Kenai Council rejects designated seats
There could be a couple of changes to how the City of Kenai handles its council elections, but they're minor compared to the change that failed at Wednesday night's meeting.
The changes that will be offered to voters to enact would no longer require candidates to have 20 signatures in order to file for office, and newly elected council members will be seated a week earlier.
The change that will not happen is the designation of specific seats for council members. They are currently elected at large.
Councilman Henry Knackstedt was co-sponsor of the resolution with Vice Mayor Tim Navarre. He suggested it might spur interest in running for office.
"I think in a lot of ways it might increase the number of candidates that we might see looking to run," he said. "If you have two candidates that are running and you're considering to run, let's say you're part of the public and you're wanting to run to, you may elect not to run because you don't want to hurt the chances of one of the two candidates that you really like. And this actually gives you the option or the opportunity to run against that particular seat as opposed to just a gamut of who gets you know, gets what."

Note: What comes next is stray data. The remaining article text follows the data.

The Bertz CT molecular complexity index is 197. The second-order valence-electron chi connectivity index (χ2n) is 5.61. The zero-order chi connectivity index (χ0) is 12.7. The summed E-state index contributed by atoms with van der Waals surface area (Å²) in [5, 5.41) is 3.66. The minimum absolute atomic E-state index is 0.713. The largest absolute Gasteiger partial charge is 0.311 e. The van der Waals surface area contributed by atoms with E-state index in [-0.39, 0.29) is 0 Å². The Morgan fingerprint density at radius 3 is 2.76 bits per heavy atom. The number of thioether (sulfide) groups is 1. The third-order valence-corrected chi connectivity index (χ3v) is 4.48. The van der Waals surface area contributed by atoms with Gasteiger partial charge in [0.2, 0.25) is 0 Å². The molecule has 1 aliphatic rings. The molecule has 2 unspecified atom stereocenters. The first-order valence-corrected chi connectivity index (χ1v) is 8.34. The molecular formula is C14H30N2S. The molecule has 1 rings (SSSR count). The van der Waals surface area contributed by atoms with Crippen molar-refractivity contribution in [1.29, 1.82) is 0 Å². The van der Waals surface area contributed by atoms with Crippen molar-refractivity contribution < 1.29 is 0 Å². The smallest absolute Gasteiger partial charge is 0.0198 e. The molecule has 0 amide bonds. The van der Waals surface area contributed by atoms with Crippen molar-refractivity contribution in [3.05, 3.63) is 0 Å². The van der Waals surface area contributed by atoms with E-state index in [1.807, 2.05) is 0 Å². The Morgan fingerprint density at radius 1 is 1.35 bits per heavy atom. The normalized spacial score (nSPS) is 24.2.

The measures brought out former Councilwoman Linda Swarner, a 21-year veteran of the Kenai Council.
"As a resident of Kenai and as a former council member, I think the way the (city) charter as written has worked very well. Sometimes when there were two seats that were open when I ran for election or reelection, there might have been six people, or three people running for those two seats. So the top two vote getters got elected," Swarner said. "And if you start designating seats, you may not get the best people on the council. Because when you give the opportunity to the voters to select the top two vote getters that's the cream of the crop."
The measure failed on a 3-4 vote, with Councilmen Robert Peterkin and Bob Molloy, Councilwoman Glenese Petty, and Mayor Brian Gabriel voting no.